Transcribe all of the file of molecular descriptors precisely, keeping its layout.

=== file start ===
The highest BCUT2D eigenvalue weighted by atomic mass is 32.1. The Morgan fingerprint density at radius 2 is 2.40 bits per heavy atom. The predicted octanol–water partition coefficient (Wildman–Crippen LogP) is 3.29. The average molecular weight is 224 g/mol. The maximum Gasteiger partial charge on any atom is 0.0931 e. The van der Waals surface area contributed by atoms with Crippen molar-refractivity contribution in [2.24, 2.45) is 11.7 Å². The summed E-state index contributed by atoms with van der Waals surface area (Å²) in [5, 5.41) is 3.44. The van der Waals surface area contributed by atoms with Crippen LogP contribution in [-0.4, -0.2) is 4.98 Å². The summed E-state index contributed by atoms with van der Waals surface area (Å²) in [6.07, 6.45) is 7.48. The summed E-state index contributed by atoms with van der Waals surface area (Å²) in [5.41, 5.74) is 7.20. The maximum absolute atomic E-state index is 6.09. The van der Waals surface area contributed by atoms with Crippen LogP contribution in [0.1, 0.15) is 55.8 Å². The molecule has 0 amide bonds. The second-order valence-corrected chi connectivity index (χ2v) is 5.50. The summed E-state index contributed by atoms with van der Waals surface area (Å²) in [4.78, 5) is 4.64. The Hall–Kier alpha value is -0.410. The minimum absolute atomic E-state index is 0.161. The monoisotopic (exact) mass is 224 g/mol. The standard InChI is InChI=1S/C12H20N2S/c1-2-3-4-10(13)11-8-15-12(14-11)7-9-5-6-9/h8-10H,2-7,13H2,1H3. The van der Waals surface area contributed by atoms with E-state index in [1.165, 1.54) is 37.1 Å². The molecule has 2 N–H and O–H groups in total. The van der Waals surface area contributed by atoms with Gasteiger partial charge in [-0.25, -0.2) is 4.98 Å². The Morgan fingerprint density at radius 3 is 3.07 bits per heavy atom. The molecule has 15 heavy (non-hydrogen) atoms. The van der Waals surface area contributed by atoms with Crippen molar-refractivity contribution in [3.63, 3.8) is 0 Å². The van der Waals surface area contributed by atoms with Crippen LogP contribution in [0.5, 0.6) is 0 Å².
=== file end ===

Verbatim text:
The highest BCUT2D eigenvalue weighted by atomic mass is 32.1. The Morgan fingerprint density at radius 2 is 2.40 bits per heavy atom. The predicted octanol–water partition coefficient (Wildman–Crippen LogP) is 3.29. The average molecular weight is 224 g/mol. The maximum Gasteiger partial charge on any atom is 0.0931 e. The van der Waals surface area contributed by atoms with Crippen molar-refractivity contribution in [2.24, 2.45) is 11.7 Å². The summed E-state index contributed by atoms with van der Waals surface area (Å²) in [5, 5.41) is 3.44. The van der Waals surface area contributed by atoms with Crippen LogP contribution in [-0.4, -0.2) is 4.98 Å². The summed E-state index contributed by atoms with van der Waals surface area (Å²) in [6.07, 6.45) is 7.48. The summed E-state index contributed by atoms with van der Waals surface area (Å²) in [5.41, 5.74) is 7.20. The maximum absolute atomic E-state index is 6.09. The van der Waals surface area contributed by atoms with Crippen LogP contribution in [0.1, 0.15) is 55.8 Å². The molecule has 0 amide bonds. The second-order valence-corrected chi connectivity index (χ2v) is 5.50. The summed E-state index contributed by atoms with van der Waals surface area (Å²) in [4.78, 5) is 4.64. The Hall–Kier alpha value is -0.410. The minimum absolute atomic E-state index is 0.161. The monoisotopic (exact) mass is 224 g/mol. The standard InChI is InChI=1S/C12H20N2S/c1-2-3-4-10(13)11-8-15-12(14-11)7-9-5-6-9/h8-10H,2-7,13H2,1H3. The van der Waals surface area contributed by atoms with E-state index in [1.165, 1.54) is 37.1 Å². The molecule has 2 N–H and O–H groups in total. The van der Waals surface area contributed by atoms with Gasteiger partial charge in [-0.25, -0.2) is 4.98 Å². The Morgan fingerprint density at radius 3 is 3.07 bits per heavy atom. The molecule has 15 heavy (non-hydrogen) atoms. The van der Waals surface area contributed by atoms with Crippen molar-refractivity contribution in [3.63, 3.8) is 0 Å². The van der Waals surface area contributed by atoms with Crippen LogP contribution in [0.5, 0.6) is 0 Å².